Strategy without tactics is the slowest route to victory. Tactics without strategy is the noise before defeat.” –Sun Tzu, The Art of War

We are in a perpetual, self-declared War on Terror, with no end in sight. North Africa, Pakistan, Afghanistan, and the Middle East are more unstable now than they were when the U.S. was attacked by terrorists on September 11, 2001. Terrorist recruitment continues, and we’ve given radical leadership plenty of material to feed the Jihad recruit machine.

The U.S. Special Operations war machine has been honed sharp after a decade of fighting, but it is becoming increasingly dull by the day, in large part due to the stresses placed on U.S. Warfighters and their broken families. I’ve spoken with over a dozen junior and senior Special Operations Operators about this, and they have told me that they’re worn out and not sure what they’re fighting for anymore.

Washington owes them this much, in my opinion.

In the book “Tree of Knowledge,” the authors discuss the biological roots of human understanding, and explain how we develop into the individual human beings we are, and the cultures we become a part of. We are who we are today based on the environments and experiences we grew up with. Environments shape us into the human beings we are, for good or bad, and there is a lot of bad going on these days.

This is why prison rehabilitation rarely works. How can you rehabilitate someone when you surround them with hardened criminals with the same, or worse, problems as they have individually? If anything, prisons are factories for worse behavior.

No shortage of work for Special Operators

Read Next: No shortage of work for Special Operators

What does this have to do with foreign policy? This will become clearer to you as you read on, and realize that we need to focus on certain environments.

Are We Promoting Good in the World, or Feeding Bad?

A true litmus test of the viability of our foreign policy is to ask three very simple questions.

  1. Do we feel safer at home now than after the September 11th attacks?
  2. Are we leaving Afghanistan and Iraq better than we found them?
  3. Have we embraced Muslims throughout the world and rallied them towards what’s good, or do we continue to isolate them with racial profiling?

If you answered yes to any of these you can stop reading here.

If you’ve read Jeremy Scahill’s book “Dirty Wars,” you might think we are smack dab in the middle of the Golden Age of Islamic Radicalism. We kill first and ask questions later. This works sometimes, but it should not be the White House standard operating procedure that it now seems to be.

And we continue to stoke the fires of radicalism, instead of eliminating the fuel source. This is because our current plan, if you can call it that, is only focused on treating the symptoms of radical Islam. This is why it is no surprise to me that we will continue to experience terrorist activities on U.S. soil.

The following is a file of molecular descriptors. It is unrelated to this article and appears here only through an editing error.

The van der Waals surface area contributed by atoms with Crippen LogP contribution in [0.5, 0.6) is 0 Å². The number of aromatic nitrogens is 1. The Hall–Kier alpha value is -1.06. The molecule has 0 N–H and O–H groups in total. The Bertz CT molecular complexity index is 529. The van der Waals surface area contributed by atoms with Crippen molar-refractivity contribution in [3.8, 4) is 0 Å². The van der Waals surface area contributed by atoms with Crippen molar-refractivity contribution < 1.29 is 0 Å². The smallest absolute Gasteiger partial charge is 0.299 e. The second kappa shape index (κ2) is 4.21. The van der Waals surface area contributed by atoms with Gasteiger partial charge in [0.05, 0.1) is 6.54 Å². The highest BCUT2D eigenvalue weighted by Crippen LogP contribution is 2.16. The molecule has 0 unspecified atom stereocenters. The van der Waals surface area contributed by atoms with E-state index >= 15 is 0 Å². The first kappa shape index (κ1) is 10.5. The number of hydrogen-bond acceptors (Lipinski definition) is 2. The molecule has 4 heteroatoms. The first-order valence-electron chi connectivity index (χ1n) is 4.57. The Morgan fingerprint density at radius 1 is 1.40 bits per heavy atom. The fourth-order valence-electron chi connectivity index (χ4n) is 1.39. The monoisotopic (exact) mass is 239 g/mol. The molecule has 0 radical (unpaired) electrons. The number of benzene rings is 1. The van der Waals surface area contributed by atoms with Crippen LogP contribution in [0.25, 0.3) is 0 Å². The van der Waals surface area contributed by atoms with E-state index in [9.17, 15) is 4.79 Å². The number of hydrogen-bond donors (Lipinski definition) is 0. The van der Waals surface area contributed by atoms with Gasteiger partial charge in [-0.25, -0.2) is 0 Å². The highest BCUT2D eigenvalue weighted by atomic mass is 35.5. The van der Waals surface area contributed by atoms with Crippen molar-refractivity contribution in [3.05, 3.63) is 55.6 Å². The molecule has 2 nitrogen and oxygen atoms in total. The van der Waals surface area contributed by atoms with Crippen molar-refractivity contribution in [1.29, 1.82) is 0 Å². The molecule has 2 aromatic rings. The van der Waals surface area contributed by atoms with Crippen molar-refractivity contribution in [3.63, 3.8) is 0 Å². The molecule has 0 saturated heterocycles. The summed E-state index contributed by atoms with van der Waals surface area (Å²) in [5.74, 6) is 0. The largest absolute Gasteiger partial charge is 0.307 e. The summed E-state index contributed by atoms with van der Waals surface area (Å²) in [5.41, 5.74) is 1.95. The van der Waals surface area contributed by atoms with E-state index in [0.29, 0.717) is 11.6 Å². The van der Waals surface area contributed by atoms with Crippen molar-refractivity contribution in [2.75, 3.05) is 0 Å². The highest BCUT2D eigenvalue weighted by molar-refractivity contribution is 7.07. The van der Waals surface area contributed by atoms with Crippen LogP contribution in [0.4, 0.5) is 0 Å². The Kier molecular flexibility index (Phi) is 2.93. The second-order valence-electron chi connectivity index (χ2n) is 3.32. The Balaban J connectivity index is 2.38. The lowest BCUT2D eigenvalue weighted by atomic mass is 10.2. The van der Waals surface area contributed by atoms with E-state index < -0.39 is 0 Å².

Hypocrisy with No Limits

Washington needs to stop talking out of both sides of its mouth, because it’s a loosing long-term strategy. One minute we are at war with terrorists, and the next we are funding our own terrorist student of the month in Iran. MEK ring a bell, anyone? Those Iranian scientists aren’t spontaneously blowing themselves up.

In Somalia, we supported the overthrow of the Islamic Courts Union (ICU). It can be argued that the ICU created one of the most stable and productive periods in Somalia during its rule. But the CIA didn’t like the ICU, so we helped the Ethiopians dismantle it and its leader, Sheik Sharif Ahmed. As a result, radical factions of the ICU splintered off independently (al-Shabaab anyone?).

Then we push to install the Transitional Federal Government (TFG). And guess who we backed to become President of the TFG? Sheik Sharif Ahmed, the former leader of the same ICU that we overthrew by proxy. It’s really quite maddening to those who are paying attention.

The Found & What Needs to Happen

Good people in government need to start taking a stand for what’s right. Make some noise. It’s sometimes uncomfortable and takes guts. Washington cover-ups and smoke & mirrors have become the new normal. We need to demand accountability from our elected officials, and not let Washington polarize us into their corner of choice.

Relentless Strike: An Interview With Sean Naylor

Read Next: Relentless Strike: An Interview With Sean Naylor

U.S. foreign policy makers need to learn how we can promote slow and meaningful change for good in the world. Ask these questions: What are the social and political environments that are producing the terrorists of tomorrow? How do we change these environments for the better?

American citizens need to call for a coherent foreign policy strategy that we all understand. Good leadership means developing a clear plan that can be understood by everyone, from the bottom up.

Liberty and Patriot Act sofrep

Our foreign policy strategy should be shaped by uncompromising ethics and the same values that this great country was founded on. These values are what I fought for overseas, and now they are now being tossed away like stale chewing gum. Eroding our civil liberties (Patriot Act) and engineering around the U.S. Constitution (GTMO) when it becomes inconvenient is a loser’s game, and the noise before defeat. And I don’t know about you but I believe we are better than this, and that America can win.

Featured Image Courtesy: NYPD